“I feel pretty strongly that if they would have brought everyone back together and said, ‘Hey, these are the things we’re running into so let’s make this decision together,’ the group would have ended up with the same decision,” she said. 

But the damage was done. The city’s secrecy led to court battles and has left pockets of simmering animosity throughout the community. 

Shattered Trust, Divided Community

Tommy Loeb, who has lived across from East River Park for 45 years, Is still enraged that his community wasn’t consulted about changes to the project. 

A member of the East River Park Action group, Loeb said he was disappointed with how the de Blasio administration handled the changes made to the design. “The city lied to us,” he added. “They secretly developed this new plan and without telling anyone, including local elected officials, just announced it without any outside expert review or opportunity to look at alternatives.” 

After the new plan was announced, the action group sought to uncover documents explaining how the new design came to be. They submitted Freedom of Information requests to the city’s Department of Design and Construction to retrieve a value engineering study that was used to justify changing 70 percent of the earlier plan. When the report was released in 2021, it was heavily redacted. 

“What we want is a good plan,” Loeb said. He contends that the new plan is not the only design that would have been feasible. “If experts came to us and said, ‘This is the only thing we can do,’ we would accept that.”

Many public housing tenants and others in the community have come to support the new design. Still, some resentment lingers among resident groups, including some that support the project, in addition to some like Loeb’s that are still expressing grievances. 

Even the trees in the park became a source of tension, dividing community groups and underscoring how climate change is requiring a new approach to urban design, even among arborists.

Once the new design had been unveiled, the East River Park Action group complained that it required cutting down approximately 1,000 trees. But those trees, London planes and cherry, chosen by Moses for their aesthetic and perceived hardiness, had been badly damaged by Hurricane Sandy.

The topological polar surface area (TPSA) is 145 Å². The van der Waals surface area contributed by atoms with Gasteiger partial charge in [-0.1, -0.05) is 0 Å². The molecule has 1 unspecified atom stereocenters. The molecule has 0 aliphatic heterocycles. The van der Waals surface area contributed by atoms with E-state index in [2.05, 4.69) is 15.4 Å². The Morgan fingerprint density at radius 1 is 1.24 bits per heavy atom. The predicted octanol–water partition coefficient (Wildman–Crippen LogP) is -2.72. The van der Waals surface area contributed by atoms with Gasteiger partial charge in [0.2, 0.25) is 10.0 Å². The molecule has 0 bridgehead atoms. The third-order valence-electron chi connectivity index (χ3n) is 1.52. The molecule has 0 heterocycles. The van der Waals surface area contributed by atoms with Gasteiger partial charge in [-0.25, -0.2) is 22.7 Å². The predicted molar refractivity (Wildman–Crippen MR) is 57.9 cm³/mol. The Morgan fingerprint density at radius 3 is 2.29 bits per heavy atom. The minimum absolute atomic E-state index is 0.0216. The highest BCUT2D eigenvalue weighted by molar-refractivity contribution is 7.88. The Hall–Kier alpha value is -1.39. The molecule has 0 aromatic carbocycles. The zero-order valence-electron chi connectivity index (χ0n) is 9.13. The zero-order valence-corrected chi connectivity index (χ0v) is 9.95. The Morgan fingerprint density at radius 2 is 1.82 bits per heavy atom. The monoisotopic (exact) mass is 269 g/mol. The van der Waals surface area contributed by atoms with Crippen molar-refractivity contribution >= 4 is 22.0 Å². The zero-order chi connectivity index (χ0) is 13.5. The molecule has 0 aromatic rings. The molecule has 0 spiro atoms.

The London planes were not well adapted to life along the coast. In 2012, about 48,000 street trees were affected by flooding during the storm. Nearly 11,000 trees died in its immediate aftermath. Over the next few years, the city lost an additional 11,000 trees to the long-term effects of saltwater inundation. 

Saltwater intrusion occurs when saline water moves into freshwater aquifers, and it can be worsened by extreme weather events like hurricane storm surges. The city is now planning for the inevitability that seawater will continue to flow further inland beneath fresh groundwater. 

Ben Osborne, the assistant commissioner for forestry and horticulture at the Parks Department, said that Sandy was a wake-up call that London planes cannot tolerate saltwater. 

“We’ve spent more than 10 years since Sandy continuing to refine our coastal species planting internal guidelines,” he added. The list now includes about three or four dozen trees recommended for planting along the coastal areas of the city where saltwater inundation poses a threat.

Ian Michaels, spokesman for the city’s Department of Design and Construction, said that plans for the new park include around 2,000 trees, representing about 50 different species chosen based on guidelines for coastal planting. Plants other than trees will also be added in accordance with their resilience to saltwater spray. 

Rivera, the City Council member, said that in addition to the trees planned for the park, more trees are to be planted inland throughout local neighborhoods to combat the urban heat island effect.

Finishing the ‘BIG J’ 

On the 10th anniversary of Hurricane Sandy last October, not far from the red brick building with the preserved chalk line next to the Brooklyn Bridge, Adams declared that Sandy “wasn’t just a storm—it was a warning.”

The mayor and other officials had come to the Two Bridges neighborhood in Lower Manhattan to break ground on the city’s Brooklyn-Bridge Montgomery Coastal Resiliency Project, which will pick up where the East Side Coastal Resiliency Project ends below the southern edge of East River Park and extend a system of floodwalls, flip-up barriers and expanded sewers to the Brooklyn Bridge.